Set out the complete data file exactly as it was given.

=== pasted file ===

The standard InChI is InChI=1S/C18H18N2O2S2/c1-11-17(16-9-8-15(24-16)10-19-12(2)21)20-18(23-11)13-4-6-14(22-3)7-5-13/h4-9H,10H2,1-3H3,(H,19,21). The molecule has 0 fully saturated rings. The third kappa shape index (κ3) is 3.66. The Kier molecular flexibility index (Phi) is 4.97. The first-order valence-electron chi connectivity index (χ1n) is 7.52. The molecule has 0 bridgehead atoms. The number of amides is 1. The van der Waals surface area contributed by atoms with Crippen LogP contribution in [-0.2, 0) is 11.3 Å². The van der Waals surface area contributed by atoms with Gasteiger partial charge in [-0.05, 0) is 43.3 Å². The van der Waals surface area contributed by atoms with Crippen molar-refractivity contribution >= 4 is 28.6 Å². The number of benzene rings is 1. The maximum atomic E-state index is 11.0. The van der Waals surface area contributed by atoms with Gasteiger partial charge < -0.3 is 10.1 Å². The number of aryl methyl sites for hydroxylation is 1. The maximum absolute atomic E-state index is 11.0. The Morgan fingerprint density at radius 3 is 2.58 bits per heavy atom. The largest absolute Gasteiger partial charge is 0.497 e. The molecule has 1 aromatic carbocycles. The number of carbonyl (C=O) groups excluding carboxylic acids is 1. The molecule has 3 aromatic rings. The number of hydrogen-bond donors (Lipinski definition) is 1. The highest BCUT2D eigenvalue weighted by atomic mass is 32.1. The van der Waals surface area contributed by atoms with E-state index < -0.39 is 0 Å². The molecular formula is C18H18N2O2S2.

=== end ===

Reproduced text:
The standard InChI is InChI=1S/C18H18N2O2S2/c1-11-17(16-9-8-15(24-16)10-19-12(2)21)20-18(23-11)13-4-6-14(22-3)7-5-13/h4-9H,10H2,1-3H3,(H,19,21). The molecule has 0 fully saturated rings. The third kappa shape index (κ3) is 3.66. The Kier molecular flexibility index (Phi) is 4.97. The first-order valence-electron chi connectivity index (χ1n) is 7.52. The molecule has 0 bridgehead atoms. The number of amides is 1. The van der Waals surface area contributed by atoms with Crippen LogP contribution in [-0.2, 0) is 11.3 Å². The van der Waals surface area contributed by atoms with Gasteiger partial charge in [-0.05, 0) is 43.3 Å². The van der Waals surface area contributed by atoms with Crippen molar-refractivity contribution >= 4 is 28.6 Å². The number of benzene rings is 1. The maximum atomic E-state index is 11.0. The van der Waals surface area contributed by atoms with Gasteiger partial charge < -0.3 is 10.1 Å². The number of aryl methyl sites for hydroxylation is 1. The maximum absolute atomic E-state index is 11.0. The Morgan fingerprint density at radius 3 is 2.58 bits per heavy atom. The largest absolute Gasteiger partial charge is 0.497 e. The molecule has 1 aromatic carbocycles. The number of carbonyl (C=O) groups excluding carboxylic acids is 1. The molecule has 3 aromatic rings. The number of hydrogen-bond donors (Lipinski definition) is 1. The highest BCUT2D eigenvalue weighted by atomic mass is 32.1. The van der Waals surface area contributed by atoms with E-state index < -0.39 is 0 Å². The molecular formula is C18H18N2O2S2.